|Lowest Recommended Age:||Middle School|
|Profanity:||Some strong language|
|Violence/Scariness:||Off-screen murder of a lead character, very ill children|
|Diversity Issues:||Tolerance of differences|
|Movie Release Date:||1998|
If the real-life Robin Williams were a doctor, he would be the real-life Patch Adams, who believes that doctors should treat the patient, not the disease, and that sick, frightened people need to feel that those who take care of them are paying attention. So it is easy for us to come to this movie prepared for something warm and reassuring. Unfortunately, the movie is so unforgiveably manipulative and shallow that in the concluding climactic scene, set in a courtroom just in case you weren’t sure who the good guys and the bad guys were, you may find yourself rooting for the uptight by-the-rulebook dean of the medical school.
We meet Patch when he is a patient in a mental hospital, where he learns that his mental health is improved more by helping other patients than by treatment from the doctors. From there, it is off to medical school, where he manages to be at the top of his classes while spending most of his time at the hospital making the patients laugh. How could the faculty object to this? Could it be because a first-year medical student might interfere with a patient’s treatment and cause serious harm? No, it can only be because they are fuddy-duddies who just can’t remember how to have fun! And while we’re on the subject of fun, how about stealing supplies from the hospital for a little clinic that Patch and his friends set up in their spare time? And what goes on at that clinic? Medical students who have no idea how serious the problems are “treat” patients with bandages and kindness. When the inability to diagnose the severity of illness has the most profoundly tragic results, Patch only has a brief crisis before putting that darn clown-nose back on and getting back to the serious business of making patients laugh.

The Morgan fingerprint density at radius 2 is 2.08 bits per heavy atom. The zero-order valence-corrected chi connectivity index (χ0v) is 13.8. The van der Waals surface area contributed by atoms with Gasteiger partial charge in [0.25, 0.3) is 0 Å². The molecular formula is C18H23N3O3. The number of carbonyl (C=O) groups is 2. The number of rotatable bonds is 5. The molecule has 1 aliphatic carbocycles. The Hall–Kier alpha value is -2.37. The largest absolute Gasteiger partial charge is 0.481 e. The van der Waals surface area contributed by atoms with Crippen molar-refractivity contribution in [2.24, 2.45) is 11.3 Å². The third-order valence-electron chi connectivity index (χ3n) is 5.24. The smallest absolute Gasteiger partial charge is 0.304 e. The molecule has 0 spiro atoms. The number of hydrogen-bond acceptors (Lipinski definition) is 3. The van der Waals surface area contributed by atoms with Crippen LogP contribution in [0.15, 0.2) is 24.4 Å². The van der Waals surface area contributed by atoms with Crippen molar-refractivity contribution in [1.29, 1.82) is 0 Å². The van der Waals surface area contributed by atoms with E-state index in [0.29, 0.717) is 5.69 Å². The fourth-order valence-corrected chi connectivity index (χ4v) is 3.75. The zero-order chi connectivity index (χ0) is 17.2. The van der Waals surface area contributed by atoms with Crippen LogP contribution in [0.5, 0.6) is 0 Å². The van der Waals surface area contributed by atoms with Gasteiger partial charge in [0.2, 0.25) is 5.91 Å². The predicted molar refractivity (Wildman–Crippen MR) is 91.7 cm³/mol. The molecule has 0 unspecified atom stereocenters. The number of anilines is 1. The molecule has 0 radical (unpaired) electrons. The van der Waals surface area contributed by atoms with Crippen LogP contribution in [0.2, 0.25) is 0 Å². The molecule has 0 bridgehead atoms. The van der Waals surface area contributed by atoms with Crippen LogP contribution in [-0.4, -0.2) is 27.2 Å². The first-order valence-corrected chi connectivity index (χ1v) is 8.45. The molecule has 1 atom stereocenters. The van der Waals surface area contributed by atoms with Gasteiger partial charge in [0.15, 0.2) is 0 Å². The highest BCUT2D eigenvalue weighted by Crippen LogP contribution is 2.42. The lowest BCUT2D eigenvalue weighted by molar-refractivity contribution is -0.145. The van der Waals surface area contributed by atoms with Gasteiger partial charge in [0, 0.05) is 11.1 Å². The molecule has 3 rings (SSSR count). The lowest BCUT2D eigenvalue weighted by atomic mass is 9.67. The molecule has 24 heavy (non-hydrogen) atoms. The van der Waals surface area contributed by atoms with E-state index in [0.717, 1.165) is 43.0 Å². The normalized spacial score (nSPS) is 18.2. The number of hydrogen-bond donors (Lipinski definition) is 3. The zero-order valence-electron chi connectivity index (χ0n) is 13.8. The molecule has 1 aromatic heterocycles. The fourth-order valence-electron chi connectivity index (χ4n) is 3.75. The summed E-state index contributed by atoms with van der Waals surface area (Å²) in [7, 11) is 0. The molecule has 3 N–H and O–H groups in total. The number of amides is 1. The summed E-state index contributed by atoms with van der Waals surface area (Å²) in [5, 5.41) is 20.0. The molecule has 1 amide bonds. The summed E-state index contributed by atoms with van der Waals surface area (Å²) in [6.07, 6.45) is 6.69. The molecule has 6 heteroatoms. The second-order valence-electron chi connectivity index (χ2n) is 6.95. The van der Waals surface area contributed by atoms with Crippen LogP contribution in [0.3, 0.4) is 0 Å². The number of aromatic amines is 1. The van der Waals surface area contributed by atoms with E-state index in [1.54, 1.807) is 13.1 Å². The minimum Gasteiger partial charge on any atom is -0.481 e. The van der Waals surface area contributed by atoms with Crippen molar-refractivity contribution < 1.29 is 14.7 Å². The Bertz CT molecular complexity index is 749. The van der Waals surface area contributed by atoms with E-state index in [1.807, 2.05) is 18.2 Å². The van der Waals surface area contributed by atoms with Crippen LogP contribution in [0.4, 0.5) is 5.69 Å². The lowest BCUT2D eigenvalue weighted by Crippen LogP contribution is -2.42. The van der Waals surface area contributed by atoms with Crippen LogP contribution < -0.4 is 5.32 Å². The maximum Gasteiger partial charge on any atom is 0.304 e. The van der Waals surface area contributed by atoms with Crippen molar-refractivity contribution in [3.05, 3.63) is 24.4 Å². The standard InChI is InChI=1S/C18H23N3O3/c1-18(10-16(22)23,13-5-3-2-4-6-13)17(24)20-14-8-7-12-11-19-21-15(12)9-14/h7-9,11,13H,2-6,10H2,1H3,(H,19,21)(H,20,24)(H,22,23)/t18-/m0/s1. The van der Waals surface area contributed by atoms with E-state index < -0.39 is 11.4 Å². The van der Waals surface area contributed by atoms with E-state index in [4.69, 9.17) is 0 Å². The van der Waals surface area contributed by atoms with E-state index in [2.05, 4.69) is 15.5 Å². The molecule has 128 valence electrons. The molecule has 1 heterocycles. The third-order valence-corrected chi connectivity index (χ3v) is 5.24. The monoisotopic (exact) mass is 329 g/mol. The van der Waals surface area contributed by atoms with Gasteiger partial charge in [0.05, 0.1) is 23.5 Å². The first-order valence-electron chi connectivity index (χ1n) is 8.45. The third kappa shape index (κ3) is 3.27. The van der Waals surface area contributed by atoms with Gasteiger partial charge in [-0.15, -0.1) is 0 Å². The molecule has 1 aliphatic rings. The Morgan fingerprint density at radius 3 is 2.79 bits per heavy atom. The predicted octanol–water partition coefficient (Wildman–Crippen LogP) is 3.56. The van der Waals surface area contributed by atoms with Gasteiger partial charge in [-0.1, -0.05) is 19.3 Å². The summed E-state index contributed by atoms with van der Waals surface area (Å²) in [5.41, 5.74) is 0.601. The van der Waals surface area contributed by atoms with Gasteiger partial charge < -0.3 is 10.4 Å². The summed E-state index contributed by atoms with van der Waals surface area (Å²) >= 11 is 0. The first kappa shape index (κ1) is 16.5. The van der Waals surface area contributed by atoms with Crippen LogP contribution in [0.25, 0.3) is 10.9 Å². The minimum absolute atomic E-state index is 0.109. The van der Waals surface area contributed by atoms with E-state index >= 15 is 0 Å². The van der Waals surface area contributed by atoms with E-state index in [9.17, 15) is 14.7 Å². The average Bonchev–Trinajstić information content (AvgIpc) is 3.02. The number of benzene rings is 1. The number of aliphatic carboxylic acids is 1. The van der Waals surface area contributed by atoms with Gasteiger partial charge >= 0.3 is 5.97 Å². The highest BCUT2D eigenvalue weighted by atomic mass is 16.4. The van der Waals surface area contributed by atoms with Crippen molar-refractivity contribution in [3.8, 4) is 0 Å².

There are a lot of important points to be made here about the dignity that all of us deserve when we are scared and vulnerable and about the importance of humor in the direst of circumstances. But this movie undercuts its own arguments by presenting us with a hero who is more narcissistic than humanitarian. The old joke about Hollywood is that the only thing that matters there is sincerity, and once you learn to fake that, you’re all set. This movie, with its adoring bald kids and old lady swimming in noodles and bedpan clown shoes, cannot even manage to fake it.